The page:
If I had told you Tuesday that China’s quarterly GDP would beat expectations, backed up by strong growth in Industrial Production and Retail Sales, you would logically expect NZDUSD to be trading higher. After all, China is New Zealand’s second-largest trading partner behind Australia, which is itself heavily dependent on growth in the world’s largest economy. Unfortunately, this simplified analysis ignores one critical factor: the price of milk.
As regular readers know, dairy products make up fully one-third of NZ exports, and today’s Global Dairy Trade (GDT) auction showed that dairy prices fell a staggering 10.7% over the last two weeks down to the lowest level in over a decade. The dairy index has now fallen for nine consecutive biweekly periods after rising for the previous six readings at the start of the year. This disappointing auction, along with a more-hawkish-than-expected speech by Fed Chair Janet Yellen, conspired to drive NZDUSD to a fresh 5-year low under .6600.
Looking ahead, traders are keeping a close eye on New Zealand’s quarterly CPI reading, which is expected to show 0.5% inflation q/q after last quarter’s disappointing -0.3% figure. Further down the road, expectations are growing that the Reserve Bank of New Zealand (RBNZ) will cut interest rates to 3.0% in its highly-anticipated meeting next week, and tonight’s CPI reading will no doubt help shape expectations for this critical monetary policy decision.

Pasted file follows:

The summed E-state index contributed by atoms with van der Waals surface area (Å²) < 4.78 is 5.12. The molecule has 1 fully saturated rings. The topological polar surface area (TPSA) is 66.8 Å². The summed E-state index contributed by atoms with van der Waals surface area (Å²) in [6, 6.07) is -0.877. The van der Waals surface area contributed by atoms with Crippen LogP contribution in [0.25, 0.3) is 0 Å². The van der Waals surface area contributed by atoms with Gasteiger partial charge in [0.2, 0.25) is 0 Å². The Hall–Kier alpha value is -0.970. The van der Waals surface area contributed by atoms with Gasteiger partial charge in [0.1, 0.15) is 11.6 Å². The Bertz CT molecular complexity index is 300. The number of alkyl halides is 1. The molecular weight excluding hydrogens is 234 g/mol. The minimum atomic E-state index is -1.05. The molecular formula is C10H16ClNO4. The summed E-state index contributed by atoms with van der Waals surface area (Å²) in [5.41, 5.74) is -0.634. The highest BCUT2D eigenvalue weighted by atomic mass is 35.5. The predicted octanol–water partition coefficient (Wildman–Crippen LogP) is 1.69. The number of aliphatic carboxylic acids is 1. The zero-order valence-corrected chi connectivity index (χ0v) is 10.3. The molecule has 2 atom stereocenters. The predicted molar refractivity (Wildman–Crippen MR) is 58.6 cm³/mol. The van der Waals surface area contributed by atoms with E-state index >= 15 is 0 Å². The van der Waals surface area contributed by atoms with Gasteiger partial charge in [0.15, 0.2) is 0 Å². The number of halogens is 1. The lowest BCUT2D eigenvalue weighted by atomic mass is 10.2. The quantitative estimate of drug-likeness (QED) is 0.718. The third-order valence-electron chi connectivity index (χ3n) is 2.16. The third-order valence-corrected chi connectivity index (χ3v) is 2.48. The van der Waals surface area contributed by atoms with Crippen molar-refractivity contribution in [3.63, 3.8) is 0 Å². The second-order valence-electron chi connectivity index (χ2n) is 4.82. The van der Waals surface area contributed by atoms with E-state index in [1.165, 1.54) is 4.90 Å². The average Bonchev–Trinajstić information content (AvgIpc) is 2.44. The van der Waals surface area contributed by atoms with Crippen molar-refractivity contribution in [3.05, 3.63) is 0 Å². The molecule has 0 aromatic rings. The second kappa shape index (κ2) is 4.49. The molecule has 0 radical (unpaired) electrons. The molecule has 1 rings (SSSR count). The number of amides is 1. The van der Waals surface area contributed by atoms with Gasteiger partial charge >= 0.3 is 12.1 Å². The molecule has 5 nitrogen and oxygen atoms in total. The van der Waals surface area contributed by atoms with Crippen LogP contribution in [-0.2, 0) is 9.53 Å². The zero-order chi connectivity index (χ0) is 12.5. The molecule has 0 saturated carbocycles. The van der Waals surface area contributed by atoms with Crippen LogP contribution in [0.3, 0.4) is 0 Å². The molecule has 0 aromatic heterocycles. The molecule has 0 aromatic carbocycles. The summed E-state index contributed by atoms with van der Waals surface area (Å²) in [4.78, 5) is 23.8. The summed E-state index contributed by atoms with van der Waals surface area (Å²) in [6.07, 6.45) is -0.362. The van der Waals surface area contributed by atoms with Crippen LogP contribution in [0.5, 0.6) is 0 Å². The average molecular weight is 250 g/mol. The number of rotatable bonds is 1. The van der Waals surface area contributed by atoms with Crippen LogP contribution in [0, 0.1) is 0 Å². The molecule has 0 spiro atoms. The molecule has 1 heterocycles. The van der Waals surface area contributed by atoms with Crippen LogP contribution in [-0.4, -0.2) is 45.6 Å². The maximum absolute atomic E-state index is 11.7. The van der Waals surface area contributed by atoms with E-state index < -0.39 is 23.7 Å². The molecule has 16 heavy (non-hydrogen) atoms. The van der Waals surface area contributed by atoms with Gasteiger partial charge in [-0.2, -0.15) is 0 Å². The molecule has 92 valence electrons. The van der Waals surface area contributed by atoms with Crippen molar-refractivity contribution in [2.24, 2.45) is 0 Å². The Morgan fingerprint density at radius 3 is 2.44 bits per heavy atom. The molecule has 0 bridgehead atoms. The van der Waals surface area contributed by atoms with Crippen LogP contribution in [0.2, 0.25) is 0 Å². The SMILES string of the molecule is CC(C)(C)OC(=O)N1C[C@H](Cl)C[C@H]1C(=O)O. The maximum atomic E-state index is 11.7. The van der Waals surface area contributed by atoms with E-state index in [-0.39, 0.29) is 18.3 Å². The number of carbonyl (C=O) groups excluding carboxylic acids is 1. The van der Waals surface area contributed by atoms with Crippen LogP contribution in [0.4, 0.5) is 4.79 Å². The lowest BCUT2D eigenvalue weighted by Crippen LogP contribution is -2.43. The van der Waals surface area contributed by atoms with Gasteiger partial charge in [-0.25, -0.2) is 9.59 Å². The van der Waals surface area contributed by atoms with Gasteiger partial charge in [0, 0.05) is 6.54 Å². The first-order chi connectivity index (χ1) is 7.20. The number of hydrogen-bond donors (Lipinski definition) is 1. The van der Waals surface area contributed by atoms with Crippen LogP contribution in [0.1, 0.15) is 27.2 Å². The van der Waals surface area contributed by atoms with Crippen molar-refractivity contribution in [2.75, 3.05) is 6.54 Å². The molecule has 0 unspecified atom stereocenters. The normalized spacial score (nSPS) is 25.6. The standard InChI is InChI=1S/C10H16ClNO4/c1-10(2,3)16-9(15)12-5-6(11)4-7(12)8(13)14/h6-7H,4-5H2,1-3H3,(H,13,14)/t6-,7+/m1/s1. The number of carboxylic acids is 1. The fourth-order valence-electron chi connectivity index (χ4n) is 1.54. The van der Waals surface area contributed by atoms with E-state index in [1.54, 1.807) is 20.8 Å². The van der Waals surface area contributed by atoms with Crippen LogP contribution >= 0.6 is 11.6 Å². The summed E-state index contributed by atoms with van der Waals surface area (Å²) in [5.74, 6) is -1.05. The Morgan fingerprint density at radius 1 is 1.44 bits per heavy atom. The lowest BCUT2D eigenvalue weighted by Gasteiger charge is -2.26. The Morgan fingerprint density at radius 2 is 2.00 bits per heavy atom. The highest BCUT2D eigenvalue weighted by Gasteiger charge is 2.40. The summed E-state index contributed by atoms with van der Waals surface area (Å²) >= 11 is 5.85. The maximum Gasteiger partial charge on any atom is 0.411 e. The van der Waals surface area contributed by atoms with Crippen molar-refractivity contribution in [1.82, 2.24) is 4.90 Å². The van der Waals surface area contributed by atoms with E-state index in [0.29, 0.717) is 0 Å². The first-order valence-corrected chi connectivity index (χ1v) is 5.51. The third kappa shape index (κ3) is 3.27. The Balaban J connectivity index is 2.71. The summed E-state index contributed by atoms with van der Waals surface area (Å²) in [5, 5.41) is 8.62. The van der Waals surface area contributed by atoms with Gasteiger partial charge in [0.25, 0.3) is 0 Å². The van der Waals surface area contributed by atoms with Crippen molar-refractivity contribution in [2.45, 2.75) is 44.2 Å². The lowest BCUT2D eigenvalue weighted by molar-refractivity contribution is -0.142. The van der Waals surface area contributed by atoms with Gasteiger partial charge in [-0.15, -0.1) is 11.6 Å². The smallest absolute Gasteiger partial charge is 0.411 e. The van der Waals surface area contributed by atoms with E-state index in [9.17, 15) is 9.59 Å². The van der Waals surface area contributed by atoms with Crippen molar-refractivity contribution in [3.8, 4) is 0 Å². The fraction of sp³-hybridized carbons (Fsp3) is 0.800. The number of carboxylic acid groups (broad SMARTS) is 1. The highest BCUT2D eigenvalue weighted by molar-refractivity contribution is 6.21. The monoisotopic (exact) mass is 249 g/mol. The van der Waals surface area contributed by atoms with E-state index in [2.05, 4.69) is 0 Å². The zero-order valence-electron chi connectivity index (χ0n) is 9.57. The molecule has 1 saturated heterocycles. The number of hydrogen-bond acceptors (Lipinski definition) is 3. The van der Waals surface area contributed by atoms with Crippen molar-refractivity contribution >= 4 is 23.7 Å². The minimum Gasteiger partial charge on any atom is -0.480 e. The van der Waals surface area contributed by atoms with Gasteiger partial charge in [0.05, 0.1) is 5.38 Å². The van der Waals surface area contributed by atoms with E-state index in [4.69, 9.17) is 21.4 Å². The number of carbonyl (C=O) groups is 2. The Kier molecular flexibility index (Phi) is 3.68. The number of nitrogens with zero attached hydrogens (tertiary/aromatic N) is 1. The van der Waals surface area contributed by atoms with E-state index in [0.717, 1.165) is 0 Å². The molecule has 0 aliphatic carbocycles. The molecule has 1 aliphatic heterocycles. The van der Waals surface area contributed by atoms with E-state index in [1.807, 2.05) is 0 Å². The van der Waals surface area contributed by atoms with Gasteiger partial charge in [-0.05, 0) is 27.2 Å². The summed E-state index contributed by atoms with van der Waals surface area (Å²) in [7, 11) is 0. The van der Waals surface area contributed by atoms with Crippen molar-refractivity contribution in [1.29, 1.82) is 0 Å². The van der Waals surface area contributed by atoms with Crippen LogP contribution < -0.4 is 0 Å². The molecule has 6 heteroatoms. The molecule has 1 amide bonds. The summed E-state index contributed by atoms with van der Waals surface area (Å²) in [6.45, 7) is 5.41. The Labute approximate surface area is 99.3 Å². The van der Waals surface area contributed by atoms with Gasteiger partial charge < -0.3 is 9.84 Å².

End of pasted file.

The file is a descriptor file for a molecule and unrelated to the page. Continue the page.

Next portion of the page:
Technical View: NZDUSD
On a technical basis, the pair is approaching support at .6560 from the minor low in May 2010, which could bring some bulls out of the woodwork to put a momentary floor under prices. That said, the downtrend appears as healthy as ever: the pair remains solidly within its 3-month bearish channel and below resistance at the 20-day MA (pink line on the chart below). Digging deeper, the MACD is showing signs of rolling over after briefly turning higher last week, and the RSI continues to show “good” (for bears) oversold readings. While an oversold reading in an oscillator like RSI is often seen as a short-term bullish sign, the consistently low reading in the indicator signals strong, unrelenting selling pressure that could continue to drive rates lower in the days and weeks to come.
In terms of levels to watch, the next hurdle for bears is the aforementioned previous low at .6560, but if that level gives way, a continuation down to the longer-term 61.8% Fibonacci retracement around .6400 could be in play next. The near-term bearish bias will remain intact as long as rates remain below the upper trend line and 20-day MA (currently around the .6970 level).